I hope Michael Chernick will read this question.

I have applied Dixon test to 100k rows. Rows are like-

1             1.819691             2.565696             3.317881             1.491987             2.817675             2.676356             3.522531             3.226779
2             1.721111             1.586334             1.938879             1.817714             1.646506             1.770875             1.899359             1.628460
3             1.663491             1.723110             1.440528             1.736983             1.472949             1.597070             1.548962             1.746160

Each row has 8 values. Consider these 3 rows. I applied Dixon test first to first row and then to second row and then to third. So I got 3 pvalues. Everything is fine till now. But yesterday someone asked me, is your data normally distributed? (because Dixon test assumes data to be normally distributed, please correct me if I am wrong). Now I want to prove that my data is normally distributed.

Question- Should I check normal distribution for each row? If yes, it means I have to check normal distribution of 100k rows and then if only 90k rows are normally distributed, should I exclude remaining 10k rows?

Probable Solution- So, today I applied "shapiro.test" on all the rows and I got 100k pvalues. I got 90k rows with pvalue more than 0.01 (not rejecting null hypothesis i:e not rejecting that row is normally distributed) but I got 10k rows with pvalue less than 0.01.Should I exclude these rows?


2 Answers 2


The answer is No!! I have several comments.


There are different versions of Dixon's ratio test.

The simplest form of the test is really designed for a single outlier. It uses the test statistic

[X$_($$_n$$_)$$-X$$_($$_n$$_-$$_1$$_)$]/[X$_($$_n$$_)$$- X$$_($$_1$$_)$] for a very large value and

[X$_($$_2$$_)$$-X$$_($$_1$$_)$]/[X$_($$_n$$_)$$- X$$_($$_1$$_)$] for a very small value.

So you do 1 test if you suspect an outlier in one direction and both if you look for both direction. You should always keep multiplicity in mind.

However if you expect two of more outliers in one direction Dixon's ratio test suffers from the masking effect (as much so if not more so than other outlier tests).

So the late Will Dixon in his wisdom devised this test to overcome the masking effect that the second largest observation has on the hiding the largest observation as an outlier and the test statistic for large values is

[X$_($$_n$$_)$$-X$$_($$_n$$_-$$_2$$_)$]/[X$_($$_n$$_)$$- X$$_($$_1$$_)$]

The same idea can be used for masking at the lower extreme of the empirical distribution.

This idea can be extended to more than two outliers but it is wrong to take this much further. The idea of these tests is to find a few isolated outliers. If you have a lot of them you can informally detect them by clustering. There are other methods to deal with several outliers via formal testing. If that is what you are looking for you should find this in Barnett and Lewis' book or the monograph by Douglas Hawkins.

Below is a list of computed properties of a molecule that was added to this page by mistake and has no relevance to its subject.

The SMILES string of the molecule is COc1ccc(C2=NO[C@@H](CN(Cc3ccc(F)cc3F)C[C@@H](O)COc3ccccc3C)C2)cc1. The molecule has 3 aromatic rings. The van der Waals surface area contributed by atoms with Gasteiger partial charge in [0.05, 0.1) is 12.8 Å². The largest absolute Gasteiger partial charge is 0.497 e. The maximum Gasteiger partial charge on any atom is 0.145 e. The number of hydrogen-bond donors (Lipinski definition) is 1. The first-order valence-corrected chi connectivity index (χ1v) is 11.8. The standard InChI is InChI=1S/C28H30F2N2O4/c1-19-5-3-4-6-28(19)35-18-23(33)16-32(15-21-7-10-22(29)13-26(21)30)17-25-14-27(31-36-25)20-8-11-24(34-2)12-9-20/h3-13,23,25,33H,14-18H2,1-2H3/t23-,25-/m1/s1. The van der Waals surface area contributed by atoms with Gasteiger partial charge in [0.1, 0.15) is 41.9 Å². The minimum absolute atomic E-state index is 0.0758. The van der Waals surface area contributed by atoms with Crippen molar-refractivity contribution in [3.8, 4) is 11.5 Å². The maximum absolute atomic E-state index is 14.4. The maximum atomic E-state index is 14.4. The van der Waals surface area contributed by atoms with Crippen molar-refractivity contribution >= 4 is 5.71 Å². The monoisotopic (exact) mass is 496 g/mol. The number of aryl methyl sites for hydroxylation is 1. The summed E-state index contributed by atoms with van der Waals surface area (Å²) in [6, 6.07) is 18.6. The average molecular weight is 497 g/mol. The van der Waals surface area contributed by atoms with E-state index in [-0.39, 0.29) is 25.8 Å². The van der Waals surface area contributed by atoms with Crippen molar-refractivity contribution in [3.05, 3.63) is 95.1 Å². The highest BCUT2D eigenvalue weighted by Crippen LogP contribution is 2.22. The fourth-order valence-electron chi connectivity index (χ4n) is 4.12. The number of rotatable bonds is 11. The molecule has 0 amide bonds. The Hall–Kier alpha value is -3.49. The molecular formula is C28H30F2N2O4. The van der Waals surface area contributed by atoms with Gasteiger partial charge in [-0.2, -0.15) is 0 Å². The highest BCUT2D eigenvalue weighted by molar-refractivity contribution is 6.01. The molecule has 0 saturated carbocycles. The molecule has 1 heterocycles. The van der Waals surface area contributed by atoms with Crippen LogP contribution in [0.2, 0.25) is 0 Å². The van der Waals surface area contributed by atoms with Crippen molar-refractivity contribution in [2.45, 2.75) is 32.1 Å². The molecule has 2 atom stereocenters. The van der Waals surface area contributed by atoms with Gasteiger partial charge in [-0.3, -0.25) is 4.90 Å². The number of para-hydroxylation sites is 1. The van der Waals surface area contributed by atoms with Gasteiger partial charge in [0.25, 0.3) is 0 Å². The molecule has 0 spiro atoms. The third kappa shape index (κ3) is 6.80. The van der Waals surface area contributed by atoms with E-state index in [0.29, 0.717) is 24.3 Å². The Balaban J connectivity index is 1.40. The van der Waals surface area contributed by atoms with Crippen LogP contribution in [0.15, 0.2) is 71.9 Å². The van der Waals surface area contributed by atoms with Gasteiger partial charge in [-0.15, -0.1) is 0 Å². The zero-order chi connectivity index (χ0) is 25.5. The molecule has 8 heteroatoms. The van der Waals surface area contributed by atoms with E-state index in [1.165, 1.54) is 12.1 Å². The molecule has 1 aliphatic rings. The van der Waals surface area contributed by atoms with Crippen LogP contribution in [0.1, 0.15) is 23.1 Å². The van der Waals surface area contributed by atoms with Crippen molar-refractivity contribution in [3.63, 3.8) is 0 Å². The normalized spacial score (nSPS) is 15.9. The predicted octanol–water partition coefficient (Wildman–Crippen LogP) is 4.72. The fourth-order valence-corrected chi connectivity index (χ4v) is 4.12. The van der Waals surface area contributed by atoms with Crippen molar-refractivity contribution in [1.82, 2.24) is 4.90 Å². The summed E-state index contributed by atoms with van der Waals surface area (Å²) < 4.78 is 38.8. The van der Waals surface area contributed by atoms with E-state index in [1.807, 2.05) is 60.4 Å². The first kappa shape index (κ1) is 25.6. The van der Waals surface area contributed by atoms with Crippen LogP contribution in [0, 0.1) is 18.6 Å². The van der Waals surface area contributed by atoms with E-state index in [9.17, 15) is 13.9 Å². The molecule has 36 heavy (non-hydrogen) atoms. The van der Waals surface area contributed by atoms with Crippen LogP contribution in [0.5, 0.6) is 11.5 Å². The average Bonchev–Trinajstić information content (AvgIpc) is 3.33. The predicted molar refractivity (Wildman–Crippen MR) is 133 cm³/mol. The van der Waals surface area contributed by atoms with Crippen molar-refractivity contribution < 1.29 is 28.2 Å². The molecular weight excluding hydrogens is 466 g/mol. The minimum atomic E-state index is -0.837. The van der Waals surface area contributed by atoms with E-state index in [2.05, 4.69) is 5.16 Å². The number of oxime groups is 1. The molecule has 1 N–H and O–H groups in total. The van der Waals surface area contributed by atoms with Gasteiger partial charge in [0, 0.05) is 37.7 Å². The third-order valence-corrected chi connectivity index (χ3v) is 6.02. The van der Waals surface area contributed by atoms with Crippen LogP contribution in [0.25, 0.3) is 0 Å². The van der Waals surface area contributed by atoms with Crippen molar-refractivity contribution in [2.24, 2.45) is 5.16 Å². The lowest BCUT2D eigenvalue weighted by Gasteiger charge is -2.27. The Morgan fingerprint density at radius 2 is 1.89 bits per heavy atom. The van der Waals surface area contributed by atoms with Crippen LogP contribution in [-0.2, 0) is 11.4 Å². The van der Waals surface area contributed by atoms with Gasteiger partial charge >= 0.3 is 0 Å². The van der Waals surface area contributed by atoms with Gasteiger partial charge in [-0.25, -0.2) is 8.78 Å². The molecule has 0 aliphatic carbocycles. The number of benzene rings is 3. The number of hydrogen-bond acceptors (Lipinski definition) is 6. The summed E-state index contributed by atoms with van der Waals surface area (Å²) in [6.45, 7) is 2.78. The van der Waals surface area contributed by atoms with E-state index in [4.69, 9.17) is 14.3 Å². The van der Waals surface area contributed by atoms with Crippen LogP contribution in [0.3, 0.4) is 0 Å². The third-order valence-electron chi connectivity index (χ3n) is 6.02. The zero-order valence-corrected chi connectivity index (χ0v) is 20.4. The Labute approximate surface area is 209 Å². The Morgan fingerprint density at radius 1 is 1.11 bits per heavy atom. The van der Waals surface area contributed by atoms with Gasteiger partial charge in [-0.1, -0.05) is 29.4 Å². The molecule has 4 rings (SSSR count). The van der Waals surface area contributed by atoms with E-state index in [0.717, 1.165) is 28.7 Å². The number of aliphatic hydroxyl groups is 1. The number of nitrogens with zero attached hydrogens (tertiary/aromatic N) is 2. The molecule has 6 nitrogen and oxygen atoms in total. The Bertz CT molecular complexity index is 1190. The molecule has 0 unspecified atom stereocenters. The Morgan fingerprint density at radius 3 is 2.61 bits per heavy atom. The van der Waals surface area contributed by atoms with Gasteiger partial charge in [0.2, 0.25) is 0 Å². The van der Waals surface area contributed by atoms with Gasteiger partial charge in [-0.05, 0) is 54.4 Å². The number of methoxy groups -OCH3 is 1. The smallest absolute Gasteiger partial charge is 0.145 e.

You are talking about doing Dixon's test in groups of three. This is a common procedure to screen for outliers. But if you want to interpret a p-value correctly and do formal inference, the multiplicity for the test becomes an issue. Without taking multiplicity into account you may identify too many outliers. Since you only did three tests, multiplicity is less of an issue than if you did 50 or 100 tests. But didn't you say you had 100,000 rows? If the real problem is going to involve much more than 3 tests watch out for this pitfall.

Now I don't know why you test the rows separately. If the rows are really poolible you can do 1 test instead of 3 and n will be 24 instead of 8. So you need to decide whether you should do one test or several and should you be looking for (1) only extremely large outliers, (2) only extremely small outliers or (3) both types.


Grubbs' test has optimality properties when the "good" data can be considered to come from a single normal distribution. However, that makes it sensitive to departures from normality when the "good" data is not normal. Good is a subjective term but some qualification of this kind is necessary because a big issue with outliers is whether the large observation indicates something out of the ordinary (a recording error being one possibility) or just that contrary to your preconceived belief about the data the actual distribution is heavy-tailed and observations that would be extreme for the normal distribution would not be for the true underlying distribution.

On the other hand, although Dixon's test involves an assumption of normality it is both good at detecting outliers and is robust to departures from normality. My paper in the American Statistician in 1982 was titled "On the Robustness of Dixon's Ratio Test in Small Samples." The paper shows that when the sample size is 3 to 5 the test retains it significance level when the distribution is very non-normal (i.e. uniform, exponential etc.). Because it is based on ratios of the spacings between order statistics, I think that it should not be surprising that it is robust and I believe the robustness property would hold up in larger samples as well. But I have not investigated that and I don't know what if anything is out there in the literature regarding my conjecture.